Thanks for the info... I briefly considered going to the UK for RIBA Part II, but I wasn't sure I'd want to spend my entire career in the UK, and the M.Arch. seemed like it would give me the most flexibility in terms of where I decide to get registered. There was also the question of how I'd pay my tuition and living expenses over there.
Right now my main focus is the 6-month co-op. That should give me a decent idea of whether I'd want to stay over there for good and try to get registered. For all I know, I may decide the UK isn't for me, and I'll stay here in the US (most likely in NYC or LA if I want to do transit infrastructure stuff).
Nicholas Grimshaw may be a bit too "starchitecty" for you, but he's doing a lot of transportation work in Australia and I hear through the grapevine his team is top-notch.
Talk to Allies and Morrison. I worked for them for a few years and they have a crossrail project as well as recently completing Kings Cross. Not starchitect, but very british style of thought and work. Almost unknown in the US, but one of the big guys in the UK. Plus the glass box office was nice to work in.
Dont even consider getting licensed there. I thought a lot about it until I discovered all the facts. First you will need to transfer your non-EU education for a lovely £2400. Then you are officially a part II. You wont be paid anymore for that. Then you can start the RIBA testing procedures like anyone with a proper british part 2 education. Thats actually easier, faster and cheaper than the AIA. You can punch that out it a year or so as long as you get the right on-site experience. But if you plan to return to the US, or go anywhere else, its pointless unless you stay in the UK and practice with your part 3 for 7 years. After 7 years of practicing architecture as a licensed architect, the AIA will recognize it and give you AIA status for a few thousand dollars. I have one friend form Iran that is on year 5 of his RIBA sticking around 2 more years just so he can move to the US. But all my other American, Canadian or Australian friends gave up on their hopes of becoming an "architect" in the UK. The only way is to have access to money... which you wont earn on your own.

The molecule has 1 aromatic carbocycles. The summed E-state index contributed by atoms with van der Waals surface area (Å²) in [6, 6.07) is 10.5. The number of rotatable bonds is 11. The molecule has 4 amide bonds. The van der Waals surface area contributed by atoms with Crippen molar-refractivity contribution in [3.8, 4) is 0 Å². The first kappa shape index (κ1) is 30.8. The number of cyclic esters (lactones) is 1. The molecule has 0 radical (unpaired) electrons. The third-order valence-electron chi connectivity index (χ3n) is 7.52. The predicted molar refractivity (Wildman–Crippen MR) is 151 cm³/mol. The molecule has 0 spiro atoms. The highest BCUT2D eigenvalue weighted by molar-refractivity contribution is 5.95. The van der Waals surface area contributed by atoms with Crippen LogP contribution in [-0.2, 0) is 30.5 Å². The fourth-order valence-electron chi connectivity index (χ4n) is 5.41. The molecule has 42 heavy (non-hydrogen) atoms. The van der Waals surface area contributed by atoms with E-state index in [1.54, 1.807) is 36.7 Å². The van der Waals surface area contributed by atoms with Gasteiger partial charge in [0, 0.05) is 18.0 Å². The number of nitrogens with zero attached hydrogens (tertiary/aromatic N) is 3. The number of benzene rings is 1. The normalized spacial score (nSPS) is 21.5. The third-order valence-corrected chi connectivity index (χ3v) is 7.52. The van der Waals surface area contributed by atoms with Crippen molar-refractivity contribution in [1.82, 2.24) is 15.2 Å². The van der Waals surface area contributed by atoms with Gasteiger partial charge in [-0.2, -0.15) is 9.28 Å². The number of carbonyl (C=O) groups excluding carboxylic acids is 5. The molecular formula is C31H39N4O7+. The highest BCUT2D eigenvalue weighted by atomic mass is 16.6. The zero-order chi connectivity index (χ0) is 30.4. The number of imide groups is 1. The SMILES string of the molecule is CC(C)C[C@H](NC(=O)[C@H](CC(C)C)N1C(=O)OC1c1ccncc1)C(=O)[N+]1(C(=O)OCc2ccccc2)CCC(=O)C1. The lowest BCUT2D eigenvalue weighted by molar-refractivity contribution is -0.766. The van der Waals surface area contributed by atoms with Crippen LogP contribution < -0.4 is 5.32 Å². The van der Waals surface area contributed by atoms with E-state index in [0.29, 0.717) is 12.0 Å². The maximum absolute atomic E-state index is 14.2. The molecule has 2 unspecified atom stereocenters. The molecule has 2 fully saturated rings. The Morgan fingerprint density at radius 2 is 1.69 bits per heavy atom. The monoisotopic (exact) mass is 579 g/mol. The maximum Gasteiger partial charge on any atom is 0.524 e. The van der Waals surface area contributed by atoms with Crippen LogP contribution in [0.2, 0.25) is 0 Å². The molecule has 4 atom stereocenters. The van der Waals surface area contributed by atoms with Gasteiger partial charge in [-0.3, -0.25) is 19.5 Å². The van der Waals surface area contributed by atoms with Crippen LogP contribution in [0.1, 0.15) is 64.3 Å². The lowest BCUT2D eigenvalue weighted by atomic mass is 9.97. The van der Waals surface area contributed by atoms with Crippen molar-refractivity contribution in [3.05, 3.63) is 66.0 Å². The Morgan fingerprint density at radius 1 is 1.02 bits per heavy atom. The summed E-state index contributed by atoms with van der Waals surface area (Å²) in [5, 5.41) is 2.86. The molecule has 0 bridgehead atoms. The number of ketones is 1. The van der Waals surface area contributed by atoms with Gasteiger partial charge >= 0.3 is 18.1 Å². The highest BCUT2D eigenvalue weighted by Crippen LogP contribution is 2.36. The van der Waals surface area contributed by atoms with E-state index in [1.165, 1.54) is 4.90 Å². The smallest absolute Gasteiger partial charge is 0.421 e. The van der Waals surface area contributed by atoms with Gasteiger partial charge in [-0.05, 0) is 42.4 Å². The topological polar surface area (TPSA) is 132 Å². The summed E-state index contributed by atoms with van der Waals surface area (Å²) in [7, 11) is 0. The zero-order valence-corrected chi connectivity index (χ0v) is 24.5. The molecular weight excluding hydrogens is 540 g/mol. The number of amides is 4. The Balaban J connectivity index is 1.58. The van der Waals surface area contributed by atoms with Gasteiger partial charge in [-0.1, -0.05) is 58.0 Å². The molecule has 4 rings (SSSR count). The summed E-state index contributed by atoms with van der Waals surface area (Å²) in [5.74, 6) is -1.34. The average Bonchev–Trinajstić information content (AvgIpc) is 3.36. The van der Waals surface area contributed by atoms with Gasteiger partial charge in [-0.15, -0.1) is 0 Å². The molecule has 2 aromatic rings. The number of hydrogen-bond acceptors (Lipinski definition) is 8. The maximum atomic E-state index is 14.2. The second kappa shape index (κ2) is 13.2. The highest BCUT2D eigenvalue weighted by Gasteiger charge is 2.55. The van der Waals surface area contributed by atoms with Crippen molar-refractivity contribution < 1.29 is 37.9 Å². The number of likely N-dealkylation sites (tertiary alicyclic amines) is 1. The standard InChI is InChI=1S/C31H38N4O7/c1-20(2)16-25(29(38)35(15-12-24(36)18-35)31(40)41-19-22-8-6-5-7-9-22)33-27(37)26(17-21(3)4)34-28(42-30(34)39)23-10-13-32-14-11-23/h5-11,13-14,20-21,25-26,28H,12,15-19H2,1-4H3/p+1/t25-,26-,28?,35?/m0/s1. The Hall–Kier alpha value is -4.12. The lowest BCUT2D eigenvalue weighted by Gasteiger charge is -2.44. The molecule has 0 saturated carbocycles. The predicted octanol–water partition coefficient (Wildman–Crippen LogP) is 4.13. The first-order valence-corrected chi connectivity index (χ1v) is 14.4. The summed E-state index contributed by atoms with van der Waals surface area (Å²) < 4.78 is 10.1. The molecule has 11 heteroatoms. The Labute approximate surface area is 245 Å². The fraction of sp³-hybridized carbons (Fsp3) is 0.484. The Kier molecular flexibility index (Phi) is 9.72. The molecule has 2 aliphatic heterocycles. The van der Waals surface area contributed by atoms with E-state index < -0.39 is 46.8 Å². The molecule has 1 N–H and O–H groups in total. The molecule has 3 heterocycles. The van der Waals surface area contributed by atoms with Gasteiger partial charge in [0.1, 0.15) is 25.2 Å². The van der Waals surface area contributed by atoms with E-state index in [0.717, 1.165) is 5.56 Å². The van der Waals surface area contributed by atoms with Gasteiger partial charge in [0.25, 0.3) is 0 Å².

The visa process is also a bit expensive but not impossible. I got a 3 year visa pretty easily after 3 months of processing. At the time it was about £300, but an american friend who just renewed hers paid £850, so the prices are rising there too. Investigate your student visa thing... make sure that works right. The UK gov. comes down hard on companies with illegal immigrants so the companies want to play right. If you had gotten your part 2 in the UK, it would auto include a 6 month work visa after you graduate if I understand correctly.
to find other firms doing transport, just goto bdonline.com (weekly london arch mag) and type in transport or something similar
visa used to be very easy. i got a working visa quite quickly but it cost my company a thousand pounds. now with salary minimum i don't see how it would be possible. isn't it set something like 60k pounds/annum now? c. 2000 the starting wage for was somewhere around 22k-25k (which is not a lot for london anyway, but such is the lot of an architect and cetera....)
i also started process of getting part II. was mostly money game and not so hard. i didn't finish as i moved country, but my classmate did it and has used his license in UAE and other countries, so it is not completely invalid or a dead end. the part III is not so hard compared to the North American process if you do plan to stay there. much more sensible really.
Holler when you're in town, I'd be happy to introduce you to the city. As for recommendations for firms I'll second Aedas. I worked with their research team on a few projects and they provide a great environment. Their office, just off Amwell Street, is a great part of town to be in.
hey PsyArch! good to see you around here. Or have you just been using another name?
Cool, thanks... I'll be in town from September 5 - 16 (with a day trip to Paris on the Eurostar booked for for the 8th).
Nam, LiG, I have been absent for many many months...
I'll be in France 3-10th, so in town from the Sunday onwards. It's a shame you are ten days ahead of the London Design Festival where the great and the new get put on show. As the time gets closer I'll list some of the seasonal hotness.
Is there any particular London dream: a view from a tower, underground club, gentlemanly promenade or pulsing heart of gritty and dark? I'll likely know where it came from, or how to get back there.
priestmangoode are worth a look for transport, though I haven't any contacts there.
Worth booking for Ryan Gander's Locked Room Scenario - in an interesting part of town and just around the corner from Victoria Miro,(cracking building designed by Claudio Silvestrin) & Parasol Unit next door (they share a stairwell) both of which have private views while you're here. Just turn up and enjoy the beautiful people, and the free beer beside the canal.
Around another corner is the office of London hero Edward Cullinan, and from there you are just a short wander from The Charles Lamb and The Duke of Cambridge.